Labour has jumped to a five-point lead over the Conservatives, according to a poll published on Friday.
The Ipsos MORI survey put Labour on 42% with the Conservatives on 37%. The Lib Dems trail in third with 8% while the Green Party was fourth on 5%.
It is the first time Labour has been ahead of the Tories in poll conducted by the firm since Boris Johnson became prime minister in July 2019.
Johnson also scored the worst rating as PM he has received, with 33% satisfied, 59% dissatisfied, a net satisfaction rating of -26%.
Keir Starmer meanwhile has held onto a net positive satisfaction rating of +15, with 45% satisfied and 30% dissatisfied.
According to Ipsos MORI, of opposition leaders going back to Michael Foot, who led Labour between 1980 and 1983, only Tony Blair had better net satisfaction ratings at this stage of his leadership (+26).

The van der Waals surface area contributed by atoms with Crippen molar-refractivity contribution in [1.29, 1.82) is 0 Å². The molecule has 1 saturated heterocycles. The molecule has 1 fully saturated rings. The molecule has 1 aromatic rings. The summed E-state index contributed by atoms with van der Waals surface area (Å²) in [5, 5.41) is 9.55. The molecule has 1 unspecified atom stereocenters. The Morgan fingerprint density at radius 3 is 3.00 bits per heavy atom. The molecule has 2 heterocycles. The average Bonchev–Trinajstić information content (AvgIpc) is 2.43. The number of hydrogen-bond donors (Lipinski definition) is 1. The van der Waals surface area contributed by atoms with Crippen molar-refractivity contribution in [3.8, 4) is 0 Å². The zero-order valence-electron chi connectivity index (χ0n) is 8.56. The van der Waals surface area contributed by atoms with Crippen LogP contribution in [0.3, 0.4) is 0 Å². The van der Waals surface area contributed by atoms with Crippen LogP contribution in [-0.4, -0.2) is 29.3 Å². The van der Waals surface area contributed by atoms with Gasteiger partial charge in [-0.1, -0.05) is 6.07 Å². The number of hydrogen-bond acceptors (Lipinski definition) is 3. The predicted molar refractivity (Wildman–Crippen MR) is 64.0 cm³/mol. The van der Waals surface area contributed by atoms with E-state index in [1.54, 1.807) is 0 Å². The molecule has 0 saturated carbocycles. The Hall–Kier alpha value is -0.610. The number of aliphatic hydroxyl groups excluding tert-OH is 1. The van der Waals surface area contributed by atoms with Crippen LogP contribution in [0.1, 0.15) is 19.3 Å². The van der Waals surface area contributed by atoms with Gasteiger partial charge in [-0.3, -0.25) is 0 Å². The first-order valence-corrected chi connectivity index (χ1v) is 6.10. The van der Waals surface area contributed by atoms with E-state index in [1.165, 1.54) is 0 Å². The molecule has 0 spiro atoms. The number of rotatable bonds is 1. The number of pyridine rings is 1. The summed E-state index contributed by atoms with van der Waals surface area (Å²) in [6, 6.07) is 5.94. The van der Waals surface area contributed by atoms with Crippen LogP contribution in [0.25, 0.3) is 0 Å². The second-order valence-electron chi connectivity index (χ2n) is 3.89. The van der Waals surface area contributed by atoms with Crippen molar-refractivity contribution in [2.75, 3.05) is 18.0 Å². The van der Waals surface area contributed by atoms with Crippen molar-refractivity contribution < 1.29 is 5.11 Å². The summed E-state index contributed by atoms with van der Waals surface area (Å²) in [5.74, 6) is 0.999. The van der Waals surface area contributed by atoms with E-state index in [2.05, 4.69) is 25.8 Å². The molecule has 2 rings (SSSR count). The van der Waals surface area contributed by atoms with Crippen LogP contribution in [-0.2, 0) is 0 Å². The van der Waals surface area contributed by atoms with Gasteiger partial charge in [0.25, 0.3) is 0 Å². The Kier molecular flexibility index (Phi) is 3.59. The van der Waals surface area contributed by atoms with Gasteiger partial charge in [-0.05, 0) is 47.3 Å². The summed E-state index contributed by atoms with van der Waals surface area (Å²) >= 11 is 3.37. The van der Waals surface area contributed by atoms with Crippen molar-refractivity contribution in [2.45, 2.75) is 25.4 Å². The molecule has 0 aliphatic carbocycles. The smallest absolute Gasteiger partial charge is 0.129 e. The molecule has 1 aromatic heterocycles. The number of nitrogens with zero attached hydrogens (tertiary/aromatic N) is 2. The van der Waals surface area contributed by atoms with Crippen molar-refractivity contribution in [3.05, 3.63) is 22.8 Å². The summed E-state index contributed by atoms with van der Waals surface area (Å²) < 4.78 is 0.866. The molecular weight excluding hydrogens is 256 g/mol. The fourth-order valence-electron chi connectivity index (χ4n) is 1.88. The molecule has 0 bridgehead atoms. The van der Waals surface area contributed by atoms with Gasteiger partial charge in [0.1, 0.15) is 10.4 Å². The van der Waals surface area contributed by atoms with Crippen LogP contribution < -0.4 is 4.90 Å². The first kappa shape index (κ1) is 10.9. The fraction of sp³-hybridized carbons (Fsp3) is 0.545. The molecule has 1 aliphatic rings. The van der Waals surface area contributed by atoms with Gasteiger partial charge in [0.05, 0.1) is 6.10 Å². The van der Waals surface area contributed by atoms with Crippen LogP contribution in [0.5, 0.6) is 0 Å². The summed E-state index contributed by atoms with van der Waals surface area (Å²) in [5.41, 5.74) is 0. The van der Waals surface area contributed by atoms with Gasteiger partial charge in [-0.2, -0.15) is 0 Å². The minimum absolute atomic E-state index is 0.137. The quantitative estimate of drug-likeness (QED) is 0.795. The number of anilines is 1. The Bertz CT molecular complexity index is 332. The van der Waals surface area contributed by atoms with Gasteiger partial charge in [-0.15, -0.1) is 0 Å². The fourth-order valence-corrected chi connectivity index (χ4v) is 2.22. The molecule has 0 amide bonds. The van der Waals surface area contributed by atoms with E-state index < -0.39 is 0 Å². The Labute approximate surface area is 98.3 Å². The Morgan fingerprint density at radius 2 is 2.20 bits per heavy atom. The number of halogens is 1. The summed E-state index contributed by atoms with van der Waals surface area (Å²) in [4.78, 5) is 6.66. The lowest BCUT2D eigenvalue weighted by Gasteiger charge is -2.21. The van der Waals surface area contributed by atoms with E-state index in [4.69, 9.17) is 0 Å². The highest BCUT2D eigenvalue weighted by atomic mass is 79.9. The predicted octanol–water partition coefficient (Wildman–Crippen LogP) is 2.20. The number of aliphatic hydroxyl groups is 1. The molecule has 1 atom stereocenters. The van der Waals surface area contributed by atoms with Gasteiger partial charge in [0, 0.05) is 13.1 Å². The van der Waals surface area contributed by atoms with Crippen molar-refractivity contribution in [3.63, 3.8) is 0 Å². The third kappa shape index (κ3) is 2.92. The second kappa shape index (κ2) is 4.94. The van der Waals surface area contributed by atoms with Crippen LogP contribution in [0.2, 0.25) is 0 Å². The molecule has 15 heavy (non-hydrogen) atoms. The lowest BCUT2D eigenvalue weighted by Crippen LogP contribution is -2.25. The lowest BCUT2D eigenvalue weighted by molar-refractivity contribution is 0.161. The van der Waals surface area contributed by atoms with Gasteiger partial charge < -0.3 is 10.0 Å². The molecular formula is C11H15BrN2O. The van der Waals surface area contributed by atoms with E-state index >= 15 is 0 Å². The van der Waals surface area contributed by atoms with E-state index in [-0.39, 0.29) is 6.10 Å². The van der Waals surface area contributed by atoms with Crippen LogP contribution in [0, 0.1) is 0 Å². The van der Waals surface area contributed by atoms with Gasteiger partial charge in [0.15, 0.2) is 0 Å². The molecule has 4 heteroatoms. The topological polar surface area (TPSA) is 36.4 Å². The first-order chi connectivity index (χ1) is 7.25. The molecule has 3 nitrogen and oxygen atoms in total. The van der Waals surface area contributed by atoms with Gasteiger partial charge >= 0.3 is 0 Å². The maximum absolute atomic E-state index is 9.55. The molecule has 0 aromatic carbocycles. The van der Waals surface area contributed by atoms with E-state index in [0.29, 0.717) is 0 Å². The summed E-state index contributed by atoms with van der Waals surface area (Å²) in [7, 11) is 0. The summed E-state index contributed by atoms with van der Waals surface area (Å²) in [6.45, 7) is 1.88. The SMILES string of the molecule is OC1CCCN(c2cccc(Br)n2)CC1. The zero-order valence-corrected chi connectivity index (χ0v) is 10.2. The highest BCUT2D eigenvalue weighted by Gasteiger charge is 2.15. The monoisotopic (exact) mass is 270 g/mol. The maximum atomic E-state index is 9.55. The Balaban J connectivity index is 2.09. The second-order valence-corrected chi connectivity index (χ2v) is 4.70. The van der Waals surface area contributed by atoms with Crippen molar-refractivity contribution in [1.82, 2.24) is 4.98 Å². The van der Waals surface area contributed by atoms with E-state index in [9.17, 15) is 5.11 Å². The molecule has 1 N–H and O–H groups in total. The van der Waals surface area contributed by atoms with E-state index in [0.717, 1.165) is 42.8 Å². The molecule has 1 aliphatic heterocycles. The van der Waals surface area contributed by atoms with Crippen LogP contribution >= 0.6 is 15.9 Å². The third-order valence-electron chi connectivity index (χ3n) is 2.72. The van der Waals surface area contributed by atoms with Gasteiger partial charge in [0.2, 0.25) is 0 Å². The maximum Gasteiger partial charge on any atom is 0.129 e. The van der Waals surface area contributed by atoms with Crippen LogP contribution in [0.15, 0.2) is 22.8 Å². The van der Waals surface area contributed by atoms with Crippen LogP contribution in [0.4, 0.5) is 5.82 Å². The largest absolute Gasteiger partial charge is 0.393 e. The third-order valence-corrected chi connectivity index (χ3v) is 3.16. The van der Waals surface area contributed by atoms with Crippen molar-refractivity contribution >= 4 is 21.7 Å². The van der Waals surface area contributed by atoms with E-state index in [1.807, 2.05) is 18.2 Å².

The poll, for the Evening Standard, was conducted between October 22 and October 28 as Boris Johnson faced a huge backlash over his refusal to fund more free school meals for hungry children.
It also comes as the death toll from the coronavirus second wave started to mount, with experts warning the UK is now at a “critical stage” with infections doubling every nine days.
This week, the daily death figures topped 350, meaning the UK has shot past an earlier warning by chief scientific adviser Patrick Vallance that the country could see 200 coronavirus deaths a day by mid-November.
Almost a fifth of England’s population will soon be living under the country’s toughest Covid-19 rules.
Starmer’s political director, Jenny Chapman, said the poll was “encouraging” for Labour.
But the results were gathered before the Labour was plunged into a new civil war following the publication of an Equality and Human Rights Commission report into anti-Semitism in the party.
It found Labour has been responsible for unlawful acts of harassment and discrimination.
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